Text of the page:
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I've been making nail darts for about 1 year and never really complained about the 10cm grouping at 10 meters. But now I'm looking towards 10cm grouping at 100 meters and my old darts just cant fly so good.
My barrels are 12.70mm in diameter and shoot nail darts with a 7cm nail.
I've done some experiments that prove my theory that the longer the tail (behind the nail) the more stability you get out of the cone shape nail dart. For the test I used a 16mm bore with much larger and longer tail. Its center of gravity is more towards the tip then the dart for the 12.70mm bore and that makes it fly much more accurately.
Heres some info.. I'm going to be shooting out of a piston valve air gun, barrel length will be 80cm, pressure 400 psi with about 60 cubic cm of air. For consistent opening I will be using a spring powered hammer that will depress the pilot schrader and trigger the gun.
The smaller the bore, the less "pushing" power it has on the projectile but the smaller diameter bullet for that barrel can move through the air more efficiently. But what if you got more power behind the bullet with slightly more drag - less efficiency? And what differences in power/speed would you encounter down range with the 2 darts?
Here is a comparison between the darts and barrel sizes (16mm on the top, 12.70mm on the bottom)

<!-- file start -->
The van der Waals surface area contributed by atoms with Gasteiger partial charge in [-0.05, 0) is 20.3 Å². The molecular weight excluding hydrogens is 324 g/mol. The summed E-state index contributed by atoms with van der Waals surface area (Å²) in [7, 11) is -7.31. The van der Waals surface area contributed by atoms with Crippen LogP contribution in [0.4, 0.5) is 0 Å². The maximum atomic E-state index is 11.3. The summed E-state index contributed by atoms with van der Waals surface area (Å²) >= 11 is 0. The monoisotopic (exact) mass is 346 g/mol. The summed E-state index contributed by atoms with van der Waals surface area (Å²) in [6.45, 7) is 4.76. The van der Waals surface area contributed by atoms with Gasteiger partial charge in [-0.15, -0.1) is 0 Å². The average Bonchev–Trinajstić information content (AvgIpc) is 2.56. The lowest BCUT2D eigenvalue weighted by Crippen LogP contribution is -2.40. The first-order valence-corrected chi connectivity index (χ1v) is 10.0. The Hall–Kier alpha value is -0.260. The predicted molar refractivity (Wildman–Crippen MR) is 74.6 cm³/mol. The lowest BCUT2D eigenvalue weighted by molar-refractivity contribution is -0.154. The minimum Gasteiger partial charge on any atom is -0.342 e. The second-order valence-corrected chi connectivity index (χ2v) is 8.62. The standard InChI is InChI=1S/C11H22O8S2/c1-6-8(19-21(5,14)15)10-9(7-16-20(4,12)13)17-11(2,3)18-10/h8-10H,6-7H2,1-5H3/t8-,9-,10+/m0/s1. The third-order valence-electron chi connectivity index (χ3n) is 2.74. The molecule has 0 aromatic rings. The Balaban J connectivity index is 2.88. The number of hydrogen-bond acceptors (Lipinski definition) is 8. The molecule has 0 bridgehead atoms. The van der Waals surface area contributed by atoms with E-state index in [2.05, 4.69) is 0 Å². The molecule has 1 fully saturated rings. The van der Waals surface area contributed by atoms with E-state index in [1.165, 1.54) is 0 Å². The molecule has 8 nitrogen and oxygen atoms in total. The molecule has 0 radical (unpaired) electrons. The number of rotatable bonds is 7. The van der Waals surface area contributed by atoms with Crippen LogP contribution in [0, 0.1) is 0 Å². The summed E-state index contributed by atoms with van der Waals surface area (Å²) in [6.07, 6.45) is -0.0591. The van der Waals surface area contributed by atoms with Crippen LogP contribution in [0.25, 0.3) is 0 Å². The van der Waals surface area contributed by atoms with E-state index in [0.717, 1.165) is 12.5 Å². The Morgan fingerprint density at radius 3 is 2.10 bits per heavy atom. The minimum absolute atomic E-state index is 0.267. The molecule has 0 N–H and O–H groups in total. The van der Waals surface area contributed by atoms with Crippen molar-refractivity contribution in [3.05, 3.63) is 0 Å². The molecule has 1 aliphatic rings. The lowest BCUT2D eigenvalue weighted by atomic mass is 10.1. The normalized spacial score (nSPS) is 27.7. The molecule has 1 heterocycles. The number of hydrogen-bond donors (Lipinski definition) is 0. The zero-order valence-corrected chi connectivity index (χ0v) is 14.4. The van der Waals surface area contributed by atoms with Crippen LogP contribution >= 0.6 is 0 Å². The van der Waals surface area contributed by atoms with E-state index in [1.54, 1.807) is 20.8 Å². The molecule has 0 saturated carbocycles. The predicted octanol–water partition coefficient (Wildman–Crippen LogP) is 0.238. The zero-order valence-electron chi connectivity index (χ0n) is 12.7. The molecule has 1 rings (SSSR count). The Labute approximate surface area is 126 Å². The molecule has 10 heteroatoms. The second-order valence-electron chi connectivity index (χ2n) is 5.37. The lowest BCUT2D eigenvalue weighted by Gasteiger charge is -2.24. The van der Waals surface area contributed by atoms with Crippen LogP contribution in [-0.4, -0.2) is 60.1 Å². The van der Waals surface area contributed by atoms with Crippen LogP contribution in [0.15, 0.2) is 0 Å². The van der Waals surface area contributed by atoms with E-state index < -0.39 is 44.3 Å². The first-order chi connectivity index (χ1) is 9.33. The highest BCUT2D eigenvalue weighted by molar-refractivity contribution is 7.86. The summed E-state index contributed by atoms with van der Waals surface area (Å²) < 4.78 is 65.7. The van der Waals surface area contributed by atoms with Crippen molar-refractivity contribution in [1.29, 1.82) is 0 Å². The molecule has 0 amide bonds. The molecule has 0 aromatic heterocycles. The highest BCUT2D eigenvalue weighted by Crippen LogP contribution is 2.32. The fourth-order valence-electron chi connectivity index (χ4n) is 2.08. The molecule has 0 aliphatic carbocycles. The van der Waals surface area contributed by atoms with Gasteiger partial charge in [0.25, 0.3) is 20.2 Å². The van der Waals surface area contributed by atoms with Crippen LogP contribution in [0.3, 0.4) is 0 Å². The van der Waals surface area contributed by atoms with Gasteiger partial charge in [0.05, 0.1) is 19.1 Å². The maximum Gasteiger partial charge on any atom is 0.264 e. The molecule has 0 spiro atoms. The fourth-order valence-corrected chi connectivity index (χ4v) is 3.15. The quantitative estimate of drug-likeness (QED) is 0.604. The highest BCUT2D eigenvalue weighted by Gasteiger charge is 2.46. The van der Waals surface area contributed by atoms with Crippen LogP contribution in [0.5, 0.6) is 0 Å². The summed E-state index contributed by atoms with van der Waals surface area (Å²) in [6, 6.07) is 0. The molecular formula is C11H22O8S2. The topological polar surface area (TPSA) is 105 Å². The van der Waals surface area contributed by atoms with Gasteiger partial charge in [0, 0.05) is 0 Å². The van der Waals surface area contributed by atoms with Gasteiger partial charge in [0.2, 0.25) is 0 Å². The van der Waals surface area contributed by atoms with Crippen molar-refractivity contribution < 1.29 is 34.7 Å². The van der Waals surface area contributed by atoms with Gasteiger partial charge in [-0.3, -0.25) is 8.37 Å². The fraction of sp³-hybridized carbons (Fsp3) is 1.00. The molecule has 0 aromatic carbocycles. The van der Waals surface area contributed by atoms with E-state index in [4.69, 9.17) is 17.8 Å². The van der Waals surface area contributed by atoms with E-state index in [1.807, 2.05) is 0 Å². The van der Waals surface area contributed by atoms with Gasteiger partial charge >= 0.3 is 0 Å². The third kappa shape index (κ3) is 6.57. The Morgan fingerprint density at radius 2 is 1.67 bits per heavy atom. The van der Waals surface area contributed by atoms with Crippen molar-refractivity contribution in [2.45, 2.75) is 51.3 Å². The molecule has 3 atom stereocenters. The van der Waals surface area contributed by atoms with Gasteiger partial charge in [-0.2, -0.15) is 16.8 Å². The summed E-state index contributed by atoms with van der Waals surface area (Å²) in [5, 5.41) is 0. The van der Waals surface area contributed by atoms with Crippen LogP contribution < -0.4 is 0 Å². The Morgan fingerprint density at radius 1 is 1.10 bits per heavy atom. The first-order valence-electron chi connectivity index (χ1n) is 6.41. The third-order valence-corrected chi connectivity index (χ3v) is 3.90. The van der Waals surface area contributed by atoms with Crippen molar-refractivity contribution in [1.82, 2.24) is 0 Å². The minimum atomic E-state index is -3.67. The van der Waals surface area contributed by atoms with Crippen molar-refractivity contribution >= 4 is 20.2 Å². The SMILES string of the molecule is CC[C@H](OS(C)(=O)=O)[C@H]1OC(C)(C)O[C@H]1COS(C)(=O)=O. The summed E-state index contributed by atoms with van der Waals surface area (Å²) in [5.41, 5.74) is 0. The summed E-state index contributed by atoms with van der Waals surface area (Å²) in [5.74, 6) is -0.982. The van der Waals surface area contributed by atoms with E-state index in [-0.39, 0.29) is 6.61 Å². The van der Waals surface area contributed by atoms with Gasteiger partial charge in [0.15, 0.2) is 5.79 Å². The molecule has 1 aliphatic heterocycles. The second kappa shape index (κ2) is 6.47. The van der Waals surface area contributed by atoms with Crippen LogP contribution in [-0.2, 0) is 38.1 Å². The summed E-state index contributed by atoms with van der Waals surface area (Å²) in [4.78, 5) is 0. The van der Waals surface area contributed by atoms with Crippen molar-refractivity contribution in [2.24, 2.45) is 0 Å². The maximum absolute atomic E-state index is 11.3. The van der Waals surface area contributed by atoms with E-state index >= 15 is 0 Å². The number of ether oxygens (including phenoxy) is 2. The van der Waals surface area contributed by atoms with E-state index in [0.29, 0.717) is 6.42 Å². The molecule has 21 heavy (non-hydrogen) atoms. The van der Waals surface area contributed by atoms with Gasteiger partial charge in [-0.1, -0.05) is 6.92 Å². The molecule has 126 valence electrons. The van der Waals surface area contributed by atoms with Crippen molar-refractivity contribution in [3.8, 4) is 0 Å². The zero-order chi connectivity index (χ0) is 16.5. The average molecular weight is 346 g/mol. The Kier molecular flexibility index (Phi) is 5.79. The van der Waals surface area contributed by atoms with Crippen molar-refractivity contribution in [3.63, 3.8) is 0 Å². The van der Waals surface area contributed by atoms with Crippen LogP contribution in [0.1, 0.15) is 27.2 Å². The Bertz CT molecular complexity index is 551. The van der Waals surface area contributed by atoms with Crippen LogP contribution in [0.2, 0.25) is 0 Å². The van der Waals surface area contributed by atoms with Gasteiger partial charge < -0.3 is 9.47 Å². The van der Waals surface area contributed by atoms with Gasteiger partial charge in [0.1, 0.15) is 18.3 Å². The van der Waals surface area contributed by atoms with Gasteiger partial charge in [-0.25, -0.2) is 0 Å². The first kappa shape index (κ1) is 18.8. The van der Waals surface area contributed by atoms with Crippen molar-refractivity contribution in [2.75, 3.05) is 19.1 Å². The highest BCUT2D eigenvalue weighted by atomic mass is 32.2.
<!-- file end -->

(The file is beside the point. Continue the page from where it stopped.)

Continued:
The smaller dart flies pretty good but it aint gonna do it at 100 meters. On the other hand the bigger dart flies excellent but I'm worried about drag messing with power at such long distances.
I'd need to choose between the 2 for my next ammo cause I'm running pretty low right now and need a good long range bullet for my next gun.
I'm not an expert on aerodynamics or have experience shooting long distances so I really need some help on this one.
btw. I ran the numbers through GGDT and I would get some extra Jules and fps but I'd really need some real world data
10cm grouping at 100 metres is simply not something you're going to see with homemade darts. It's difficult to do using a commercial air rifle with a rifled barrel, scope and shooting good pellets at 850 feet per second. To do so with inconsistent ammunition and a smoothbore barrel is a little too ambitious in my opinion.